Leaf blackening on cut flower Protea nerii[olia R. Br. stems was dramatically reduced under a 12-hour photosynthetic light period (120 μmol·m-2·s-1) at 25C for 15 days compared with stems kept in the dark. In the light, addition of 0.5% exogenous sugar to the vase solution resulted in a maximum of 2.5% leaf blackening, while stems with no exogenous sugar had a maximum of 16.5%. Continuous darkness resulted in 94% leaf blackening by day 7, irrespective of sugar treatment. Starch and sucrose concentrations were markedly lower in leaves on dark-held stems than in leaves on stems held in the light; thus, carbohydrate depletion could be the primary stress that initiates leaf blackening. In the light, rates of carbon exchange and assimilate export were similar, indicating that the amount of carbon fixed maybe regulated by sink demand. The pattern of carbon partitioning changed in light-held leaves of the 0% sugar treatment during rapid floral expansion and senescence. Inflorescence expansion appears to influence partitioning of photoassimilates and storage reserves into transport carbohydrates; under decreased sink demand, the assimilate export rate decreases and photoassimilates are partitioned into starch. The data suggest that sink strength of inflorescences held in darkness may be responsible for the depletion of leaf carbohydrates and. consequently, blackening.

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Robyn McConchie, N. Suzanne Lang, Alan R. Lax, and Gregory A. Lang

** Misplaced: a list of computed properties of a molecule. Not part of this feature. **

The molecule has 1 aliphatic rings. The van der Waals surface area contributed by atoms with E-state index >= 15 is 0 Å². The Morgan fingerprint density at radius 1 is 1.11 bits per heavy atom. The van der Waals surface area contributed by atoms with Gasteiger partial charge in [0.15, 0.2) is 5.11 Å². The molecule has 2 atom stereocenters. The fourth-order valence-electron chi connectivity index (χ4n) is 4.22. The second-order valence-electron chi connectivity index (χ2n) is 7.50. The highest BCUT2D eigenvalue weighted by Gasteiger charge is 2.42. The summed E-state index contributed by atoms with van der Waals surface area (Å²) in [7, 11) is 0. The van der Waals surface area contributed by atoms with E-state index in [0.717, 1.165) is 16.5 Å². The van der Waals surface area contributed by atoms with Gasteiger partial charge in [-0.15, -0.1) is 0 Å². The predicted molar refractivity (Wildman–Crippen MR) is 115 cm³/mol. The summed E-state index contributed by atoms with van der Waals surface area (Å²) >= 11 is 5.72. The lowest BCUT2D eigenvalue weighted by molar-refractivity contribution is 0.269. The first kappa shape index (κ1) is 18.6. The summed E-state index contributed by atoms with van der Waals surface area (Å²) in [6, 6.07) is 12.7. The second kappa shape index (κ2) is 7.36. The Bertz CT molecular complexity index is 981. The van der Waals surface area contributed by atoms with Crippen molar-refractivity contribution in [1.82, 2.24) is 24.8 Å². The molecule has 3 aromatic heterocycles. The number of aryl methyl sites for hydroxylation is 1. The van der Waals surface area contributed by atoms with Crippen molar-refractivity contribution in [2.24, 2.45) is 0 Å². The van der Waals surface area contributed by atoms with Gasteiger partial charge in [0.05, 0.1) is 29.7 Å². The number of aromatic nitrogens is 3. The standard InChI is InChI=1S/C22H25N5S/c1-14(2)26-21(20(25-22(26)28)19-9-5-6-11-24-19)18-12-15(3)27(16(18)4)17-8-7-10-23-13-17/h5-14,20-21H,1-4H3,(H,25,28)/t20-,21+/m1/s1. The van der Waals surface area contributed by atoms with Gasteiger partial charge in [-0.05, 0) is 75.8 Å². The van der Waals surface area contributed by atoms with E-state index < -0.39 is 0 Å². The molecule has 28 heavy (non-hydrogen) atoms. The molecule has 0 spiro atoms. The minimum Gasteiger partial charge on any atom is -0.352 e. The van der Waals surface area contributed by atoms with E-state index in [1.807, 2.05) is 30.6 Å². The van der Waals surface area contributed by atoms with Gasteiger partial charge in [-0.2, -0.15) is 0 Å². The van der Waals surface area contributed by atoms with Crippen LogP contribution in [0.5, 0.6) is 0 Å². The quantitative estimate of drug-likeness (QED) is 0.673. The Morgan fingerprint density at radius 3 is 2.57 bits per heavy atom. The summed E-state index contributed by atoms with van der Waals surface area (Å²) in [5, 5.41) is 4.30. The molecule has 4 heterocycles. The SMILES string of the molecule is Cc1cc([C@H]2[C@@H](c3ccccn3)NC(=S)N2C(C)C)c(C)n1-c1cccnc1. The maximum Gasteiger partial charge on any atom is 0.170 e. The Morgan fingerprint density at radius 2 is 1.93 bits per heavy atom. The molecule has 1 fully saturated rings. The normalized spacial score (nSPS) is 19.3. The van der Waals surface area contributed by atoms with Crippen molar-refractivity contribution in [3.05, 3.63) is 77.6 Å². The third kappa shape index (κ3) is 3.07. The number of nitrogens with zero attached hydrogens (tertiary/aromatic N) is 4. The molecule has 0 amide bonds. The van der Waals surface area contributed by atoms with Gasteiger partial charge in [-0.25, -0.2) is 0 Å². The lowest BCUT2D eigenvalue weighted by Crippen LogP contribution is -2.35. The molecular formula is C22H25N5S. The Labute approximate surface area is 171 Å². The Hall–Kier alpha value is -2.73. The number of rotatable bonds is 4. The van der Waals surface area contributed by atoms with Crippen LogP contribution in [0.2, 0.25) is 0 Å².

Premature leaf blackening in Protea severely reduces vase life and market value. The current hypothesis suggests that leaf blackening is induced by a sequence of events related to metabolic reactions associated with senescence, beginning with total depletion of leaf carbohydrates. It is thought that this carbohydrate depletion may induce hydrolysis of intercellular membranes to supply respiratory substrate, and subsequently allow vacuole-sequestered phenols to be oxidized by polyphenol oxidase (PPO) and peroxidase (POD) (Whitehead and de Swardt, 1982). To more thoroughly examine this hypothesis, leaf carbohydrate depletion and the activities of PPO and POD in cut flower Protea susannae × P. compacta stems held under light and dark conditions were examined in relationship to postharvest leaf blackening. Leaf blackening proceeded rapidly on dark-held stems, approaching 100% by day 8, and was temporally coincident with a rapid decline in starch concentration. Blackening of leaves on light-held stems did not occur until after day 7, and a higher concentration of starch was maintained earlier in the postharvest period for stems held in light than those held in dark. A large concentration of the sugar alcohol, polygalatol, was maintained in dark- and light-held stems over the postharvest period, suggesting that it is not involved in growth or maintenance metabolism. Polyphenol oxidase activity in light- and dark-held stems was not related to appearance of blackening symptoms. Activity of PPO at pH 7.2 in light-held stems resulted in a 10-fold increase over the 8-day period. Activity in dark-held stems increased initially, but declined at the onset of leaf blackening. There was no significant difference in POD activity for dark- or light-held stems during the postharvest period. Total chlorophyll and protein concentrations did not decline over the 8-day period or differ between light- and dark-held stems. Total phenolics in the dark-held stems increased to concentrations ≈30% higher than light-held stems. Consequently, the lack of association between membrane collapse, leaf senescence, or activities of oxidative enzymes (PPO or POD) with leaf blackening does not support the hypothesis currently accepted by many Protea researchers. An alternative scenario may be that the rapid rate of leaf starch hydrolysis imposes an osmotic stress resulting in cleavage of glycosylated phenolic compounds to release glucose for carbohydrate metabolism and coincidentally increase the pool of free phenolics available for nonenzymatic oxidation. The physiology of such a carbohydrate-related cellular stress and its manifestation in cellular blackening remains to be elucidated.